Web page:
There are many young men inhabiting this strange world. The writers have carefully given each character his own personality and function within the group. Some of these men carry secrets that can completely destroy the fragile existence if they fall into the wrong hands. Not all of the young men can be trusted. The question becomes, "Who do you believe... Alby or Gally (Will Poulter).

Thomas has his own secrets. He is haunted by fleeting memories that come to him in the form of nightmares. The truth comes as a shock to Thomas. The truth only raises the lid to Pandora's box a little higher. There are more questions than answers.

The Maze RunnerDirector Wes Ball keeps the film running along at a rapid pace. He shoots the film with an overall sense of dread, doom and despair. A sunny day doesn't seem very nice. Serenity is fleeting. Danger lurks behind every tree, rock, nook and cranny. Weighing heavily on each of the young men are the walls of the massive maze. No matter where they look, the maze is all they see. Clouds crossing the sky are a freedom they will never know.

Bell has also shot some truly frightening sequences. Frodo facing Shelob seems like a kids book compared to the monsters of the maze. The men don't fight the monsters. Like the Agents in "The Matrix", when you see a! Run as fast as you can, for as long as you can. Then, run a whole lot more!

Bell does a phenominal job shooting the scenes inside the maze. As massive as the maze is, the overall feeling is an paradoxical sense of claustrophobia as Bell's camera moves through the many twists and turns! When things cannot get worse, they do. The walls twist, turn and rotate to set up different paths through the maze. How do you find a way out of a maze that changes? The Kobayashi Maru strikes again!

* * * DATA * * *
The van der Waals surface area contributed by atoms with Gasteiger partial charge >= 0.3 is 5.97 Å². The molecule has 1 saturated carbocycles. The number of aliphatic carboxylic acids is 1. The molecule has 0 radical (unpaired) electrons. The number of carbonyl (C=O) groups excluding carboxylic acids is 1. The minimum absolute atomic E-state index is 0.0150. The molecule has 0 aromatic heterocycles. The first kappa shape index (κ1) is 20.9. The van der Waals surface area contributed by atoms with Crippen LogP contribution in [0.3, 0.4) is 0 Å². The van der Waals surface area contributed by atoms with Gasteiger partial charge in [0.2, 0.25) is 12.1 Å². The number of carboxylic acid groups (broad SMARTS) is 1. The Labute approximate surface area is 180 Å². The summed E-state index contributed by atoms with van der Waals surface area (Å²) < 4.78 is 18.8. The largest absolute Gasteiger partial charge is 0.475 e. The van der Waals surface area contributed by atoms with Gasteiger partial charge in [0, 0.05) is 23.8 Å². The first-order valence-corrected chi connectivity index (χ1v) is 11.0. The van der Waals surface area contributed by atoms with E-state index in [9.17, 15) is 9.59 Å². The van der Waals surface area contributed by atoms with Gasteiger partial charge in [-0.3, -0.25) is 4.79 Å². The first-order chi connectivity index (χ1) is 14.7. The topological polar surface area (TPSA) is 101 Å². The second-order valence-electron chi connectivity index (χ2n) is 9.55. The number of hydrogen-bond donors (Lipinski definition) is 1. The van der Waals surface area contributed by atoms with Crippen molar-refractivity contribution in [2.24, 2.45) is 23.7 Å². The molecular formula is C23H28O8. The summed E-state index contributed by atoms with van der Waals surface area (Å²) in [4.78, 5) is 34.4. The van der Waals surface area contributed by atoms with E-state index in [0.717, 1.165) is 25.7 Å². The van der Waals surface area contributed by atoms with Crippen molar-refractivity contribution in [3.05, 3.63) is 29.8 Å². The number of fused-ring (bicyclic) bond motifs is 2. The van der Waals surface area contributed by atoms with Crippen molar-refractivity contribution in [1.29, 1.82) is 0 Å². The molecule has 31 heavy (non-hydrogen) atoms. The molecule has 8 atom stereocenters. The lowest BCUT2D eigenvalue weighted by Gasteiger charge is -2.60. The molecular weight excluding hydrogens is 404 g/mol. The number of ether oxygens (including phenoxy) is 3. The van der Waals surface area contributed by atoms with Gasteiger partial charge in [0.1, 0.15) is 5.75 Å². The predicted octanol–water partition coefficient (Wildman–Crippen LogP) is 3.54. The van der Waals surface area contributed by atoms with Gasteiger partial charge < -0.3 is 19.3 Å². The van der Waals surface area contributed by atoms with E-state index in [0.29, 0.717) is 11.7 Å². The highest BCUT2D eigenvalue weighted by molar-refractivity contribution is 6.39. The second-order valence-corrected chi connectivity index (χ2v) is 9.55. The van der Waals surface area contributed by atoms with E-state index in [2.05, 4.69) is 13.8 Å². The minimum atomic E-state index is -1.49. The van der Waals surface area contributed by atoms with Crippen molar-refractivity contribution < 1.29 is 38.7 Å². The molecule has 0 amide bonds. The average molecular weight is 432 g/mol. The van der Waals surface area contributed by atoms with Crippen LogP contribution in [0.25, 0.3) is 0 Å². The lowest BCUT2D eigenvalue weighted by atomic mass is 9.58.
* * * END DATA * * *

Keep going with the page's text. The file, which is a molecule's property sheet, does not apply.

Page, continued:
Dylan O'Brien and Kaya Scodelario in The Maze RunnerThe young actors are all very good in their respective roles, except for Kaya Scodelario as Teresa. The only reason for her appearance seems to be to raise more questions. Teresa is greeted into the all-male society with open arms and warm hugs. These young men haven't seen a female in a very long time. There must be salt peter in the water to keep their raging hormones in check. Scodelario's performance is the only wooden acting job in the film.

Each of the young male actors does a fantastic job. The actors give each character a very separate, individualist portrayal. The only memory these young men have is their name. Watching the film, names are not important. The actors make their characters words, delivery of lines, gestures, postures and actions more important than their names. The audience does not need to worry about names. The actors develop each character as his own.

The Maze RunnerThere is a major problem with The Maze Runner. Questions. Questions. Questions. There are more questions than answers. As the film rolls along and nears the conclusion, the audience is buried under the growing pile of unanswered questions. The film ends with the audience clearly in line with the young men's thoughts: What in the wide world a sports is a goin' on here?

The slightly better "The Hunger Games" was a stand-alone film with a clear beginning, middle and ending. The Maze Runner is no doubt part of a trilogy in which all questions will be answered by the end of the series. Does anyone remember the movie "I Am Number Four"? The Maze Runner ends in a similar manner leaving the audience guessing. Will The Maze Runner generate enough revenue to warrant making the final two films? Will our questions be answered?